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Major Meltdown Yesterday
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28 posts in this topic

For about a week now I have been very depressed, I have been gluten-free since September 13th, (funny how you remember the exact day when you finally find a diagnosis) Anyway I don't know if it is the holiday season, or that at times having Celiac is very overwhelming, but yesterday at work I lost it. For no real reason I started crying and could not stop, I locked myself in the bathroom and just sat there on the floor of the bathroom crying my eyes out, after awhile my boss knocked at the door wanting to talk to me, he is very understanding of everything I am going through, he wanted to send me home, but after a chat with him I decided to stay. I did finish the day, and today I have the day off, so I am looking to my new friends here to tell me I am not crazy and this has happened to someone else. So I am asking has anyone else went on this emotional roller coaster that I am experiencing now. I would appreciate any input, thank you all, this forum has become a second home to me.

I totally understand! I'm trying to be positive, but it is hard. Especially when people have different reactions to it. Have you seen the website "Gluten-free girl and the Chef?" She has a lot of amazing recipes. I just went gluten-free at the end of Nov., so I am new to this. I haven't tried her recipes yet. I think we should try to look at all the things we CAN eat, not what we CAN'T. It's also an opportunity to get creative in the kitchen! I am always on an emotional rollercoaster, so I feel your pain :). Hang in there!!

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Thank you Thank you to all that have responded. You have made me again realize I am not in this alone. I think alot of the emotional strain right now is that I have always been the "baker girl", in fact Sundays were the days I made homemade bread, cookies, brownies, you name it I baked it. And I have already tried many recipes and shared them with family and friends with great reviews, but nothing will ever take the place of my mom's homemade bread recipe,:( So with the wonderful support of my new Celiac family here, my amazing husband, wonderful daughters, my sweet grandson, and my friends, I will keep goin, just taking it one day at a time. Every day I feel better, I am on the road to good health again and thats all that matters. B)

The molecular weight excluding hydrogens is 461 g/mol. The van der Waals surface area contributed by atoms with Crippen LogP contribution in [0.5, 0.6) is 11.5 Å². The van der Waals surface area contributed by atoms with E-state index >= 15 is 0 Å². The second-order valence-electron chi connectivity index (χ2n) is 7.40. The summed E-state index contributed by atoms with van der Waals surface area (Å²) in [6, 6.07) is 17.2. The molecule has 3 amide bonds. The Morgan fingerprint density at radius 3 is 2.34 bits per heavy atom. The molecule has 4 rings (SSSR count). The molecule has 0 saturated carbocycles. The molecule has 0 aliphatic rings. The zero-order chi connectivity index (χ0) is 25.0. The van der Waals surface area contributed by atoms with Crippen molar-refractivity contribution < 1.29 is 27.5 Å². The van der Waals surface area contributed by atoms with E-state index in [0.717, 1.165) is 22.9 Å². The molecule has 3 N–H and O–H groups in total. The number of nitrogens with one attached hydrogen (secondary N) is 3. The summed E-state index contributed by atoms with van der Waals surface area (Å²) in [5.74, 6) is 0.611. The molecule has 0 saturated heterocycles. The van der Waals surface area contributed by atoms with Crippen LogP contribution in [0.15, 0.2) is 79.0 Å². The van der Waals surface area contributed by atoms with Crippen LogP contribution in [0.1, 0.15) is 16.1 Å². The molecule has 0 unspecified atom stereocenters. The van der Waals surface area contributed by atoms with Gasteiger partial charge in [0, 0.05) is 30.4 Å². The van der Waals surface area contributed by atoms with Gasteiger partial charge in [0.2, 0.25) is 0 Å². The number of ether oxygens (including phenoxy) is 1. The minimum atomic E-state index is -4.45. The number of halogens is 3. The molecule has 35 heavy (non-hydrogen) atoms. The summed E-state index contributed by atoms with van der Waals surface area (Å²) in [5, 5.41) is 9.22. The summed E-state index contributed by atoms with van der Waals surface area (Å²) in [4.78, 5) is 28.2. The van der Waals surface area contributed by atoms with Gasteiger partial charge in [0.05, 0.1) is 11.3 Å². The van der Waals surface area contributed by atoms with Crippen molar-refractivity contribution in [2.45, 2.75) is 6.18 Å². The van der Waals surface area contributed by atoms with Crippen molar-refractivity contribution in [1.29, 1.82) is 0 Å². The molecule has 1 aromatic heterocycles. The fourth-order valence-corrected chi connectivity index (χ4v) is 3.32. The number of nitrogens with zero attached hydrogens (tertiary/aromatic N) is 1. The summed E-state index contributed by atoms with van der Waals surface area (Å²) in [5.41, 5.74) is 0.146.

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I have been gluten free for a few months now, and I have had several times where I have started crying because it just all seems like too much sometimes!! I am half Italian, and eating pasta, crusty italian bread, pizza, etc has been part of my life for as long as I can remember. I also used to love to cook, and now it just seems like so much work to make sure that every ingredient is gluten free. Sometimes I miss the "comfort" food, grilled cheese, mac and cheese, pizza, and I know there are substitutes, but it just isn't the same. My husband is great, but I know it can get old with me always asking "is it gluten free?" In the scheme of thinks, life could be so much worse, so I do count my blessings every day. I agree with another post that says it is heathy to just cry and get it out. Hope it helps to know you are not alone, I know it helped me to read your post.

This was me 4 years ago. But cooking gluten free comfort foods has become my passion. I even started a blog so I could keep track of all my recipes for my kids, since they inherited bad genes from me, I wanted to make sure they can cook all the foods they love when they grow up and are on their own. Honestly, the home made gluten-free versions of grilled cheese, pizza and mac & cheese are as good as I remember. I was only diagnosed a few months ago, but my kids were diagnosed 4 years ago. SO I had the real thing not that long ago. I did a fair comparison to work out the kinks in my cooking by doing back to back taste testing (something I can't do anymore, but now I make my husband do it.)

If you really like to cook, it's almost more fun, because it's like a chemistry experiment. With wheat flour, it doesn't matter what you are making, for the most part. If you're making bread, add yeast to get it to rise. If you're baking sweets, add baking powder. That's kind of it. But with gluten-free baking and cooking, you have SO many flours to choose from and depending on what you're making, you can pick and choose the ones with the right properties and textures to get what you're looking for.

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